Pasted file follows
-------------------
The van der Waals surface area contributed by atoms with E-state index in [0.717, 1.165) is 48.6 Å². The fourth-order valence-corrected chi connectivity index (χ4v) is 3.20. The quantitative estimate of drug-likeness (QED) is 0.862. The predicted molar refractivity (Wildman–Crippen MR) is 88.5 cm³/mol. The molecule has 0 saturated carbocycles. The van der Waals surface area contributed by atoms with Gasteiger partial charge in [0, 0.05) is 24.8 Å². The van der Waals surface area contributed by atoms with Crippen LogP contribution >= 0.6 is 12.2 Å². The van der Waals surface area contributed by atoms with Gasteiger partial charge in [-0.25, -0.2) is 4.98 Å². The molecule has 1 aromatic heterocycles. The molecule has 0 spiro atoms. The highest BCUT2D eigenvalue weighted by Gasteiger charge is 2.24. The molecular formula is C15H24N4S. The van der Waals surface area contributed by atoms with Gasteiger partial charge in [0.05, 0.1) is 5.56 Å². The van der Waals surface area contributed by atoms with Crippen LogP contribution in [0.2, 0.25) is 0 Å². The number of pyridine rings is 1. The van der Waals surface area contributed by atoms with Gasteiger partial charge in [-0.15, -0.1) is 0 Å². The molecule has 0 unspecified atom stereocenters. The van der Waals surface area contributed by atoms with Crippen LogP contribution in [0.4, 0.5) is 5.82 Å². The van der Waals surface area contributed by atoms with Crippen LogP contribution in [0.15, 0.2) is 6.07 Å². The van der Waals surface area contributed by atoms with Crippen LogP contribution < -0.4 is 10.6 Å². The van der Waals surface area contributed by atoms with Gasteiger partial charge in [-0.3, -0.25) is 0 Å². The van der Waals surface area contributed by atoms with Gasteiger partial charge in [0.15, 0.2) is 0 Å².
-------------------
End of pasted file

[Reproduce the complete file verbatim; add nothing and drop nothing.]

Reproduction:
The van der Waals surface area contributed by atoms with E-state index in [0.717, 1.165) is 48.6 Å². The fourth-order valence-corrected chi connectivity index (χ4v) is 3.20. The quantitative estimate of drug-likeness (QED) is 0.862. The predicted molar refractivity (Wildman–Crippen MR) is 88.5 cm³/mol. The molecule has 0 saturated carbocycles. The van der Waals surface area contributed by atoms with Gasteiger partial charge in [0, 0.05) is 24.8 Å². The van der Waals surface area contributed by atoms with Crippen LogP contribution >= 0.6 is 12.2 Å². The van der Waals surface area contributed by atoms with Gasteiger partial charge in [-0.25, -0.2) is 4.98 Å². The molecule has 1 aromatic heterocycles. The molecule has 0 spiro atoms. The highest BCUT2D eigenvalue weighted by Gasteiger charge is 2.24. The molecular formula is C15H24N4S. The van der Waals surface area contributed by atoms with Gasteiger partial charge in [0.05, 0.1) is 5.56 Å². The van der Waals surface area contributed by atoms with Crippen LogP contribution in [0.2, 0.25) is 0 Å². The number of pyridine rings is 1. The van der Waals surface area contributed by atoms with Gasteiger partial charge in [-0.15, -0.1) is 0 Å². The molecule has 0 unspecified atom stereocenters. The van der Waals surface area contributed by atoms with Crippen LogP contribution in [0.4, 0.5) is 5.82 Å². The van der Waals surface area contributed by atoms with Crippen LogP contribution in [0.15, 0.2) is 6.07 Å². The van der Waals surface area contributed by atoms with Crippen LogP contribution < -0.4 is 10.6 Å². The van der Waals surface area contributed by atoms with Gasteiger partial charge in [-0.3, -0.25) is 0 Å². The van der Waals surface area contributed by atoms with Gasteiger partial charge in [0.15, 0.2) is 0 Å².